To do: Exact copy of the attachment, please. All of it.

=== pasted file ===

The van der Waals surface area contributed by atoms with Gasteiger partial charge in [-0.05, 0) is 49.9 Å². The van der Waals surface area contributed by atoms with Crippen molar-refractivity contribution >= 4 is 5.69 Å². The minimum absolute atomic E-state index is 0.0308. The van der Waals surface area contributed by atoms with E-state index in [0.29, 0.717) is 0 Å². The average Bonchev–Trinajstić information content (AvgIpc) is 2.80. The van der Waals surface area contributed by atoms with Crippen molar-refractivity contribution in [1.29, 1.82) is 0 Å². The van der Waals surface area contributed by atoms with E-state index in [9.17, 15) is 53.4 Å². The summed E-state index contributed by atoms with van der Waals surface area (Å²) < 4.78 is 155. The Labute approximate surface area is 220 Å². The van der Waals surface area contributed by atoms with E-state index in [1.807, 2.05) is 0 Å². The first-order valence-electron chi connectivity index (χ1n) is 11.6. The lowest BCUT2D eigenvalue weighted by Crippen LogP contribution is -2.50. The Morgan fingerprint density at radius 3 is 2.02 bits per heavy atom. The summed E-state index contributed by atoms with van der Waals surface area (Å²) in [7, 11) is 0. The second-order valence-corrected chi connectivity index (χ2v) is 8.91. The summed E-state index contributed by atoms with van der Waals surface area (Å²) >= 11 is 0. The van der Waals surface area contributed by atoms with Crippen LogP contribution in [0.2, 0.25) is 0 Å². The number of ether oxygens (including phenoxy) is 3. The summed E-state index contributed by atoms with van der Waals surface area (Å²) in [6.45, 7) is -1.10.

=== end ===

The van der Waals surface area contributed by atoms with Gasteiger partial charge in [-0.05, 0) is 49.9 Å². The van der Waals surface area contributed by atoms with Crippen molar-refractivity contribution >= 4 is 5.69 Å². The minimum absolute atomic E-state index is 0.0308. The van der Waals surface area contributed by atoms with E-state index in [0.29, 0.717) is 0 Å². The average Bonchev–Trinajstić information content (AvgIpc) is 2.80. The van der Waals surface area contributed by atoms with Crippen molar-refractivity contribution in [1.29, 1.82) is 0 Å². The van der Waals surface area contributed by atoms with E-state index in [9.17, 15) is 53.4 Å². The summed E-state index contributed by atoms with van der Waals surface area (Å²) < 4.78 is 155. The Labute approximate surface area is 220 Å². The van der Waals surface area contributed by atoms with E-state index in [1.807, 2.05) is 0 Å². The first-order valence-electron chi connectivity index (χ1n) is 11.6. The lowest BCUT2D eigenvalue weighted by Crippen LogP contribution is -2.50. The Morgan fingerprint density at radius 3 is 2.02 bits per heavy atom. The summed E-state index contributed by atoms with van der Waals surface area (Å²) in [7, 11) is 0. The second-order valence-corrected chi connectivity index (χ2v) is 8.91. The summed E-state index contributed by atoms with van der Waals surface area (Å²) >= 11 is 0. The van der Waals surface area contributed by atoms with Crippen LogP contribution in [0.2, 0.25) is 0 Å². The number of ether oxygens (including phenoxy) is 3. The summed E-state index contributed by atoms with van der Waals surface area (Å²) in [6.45, 7) is -1.10.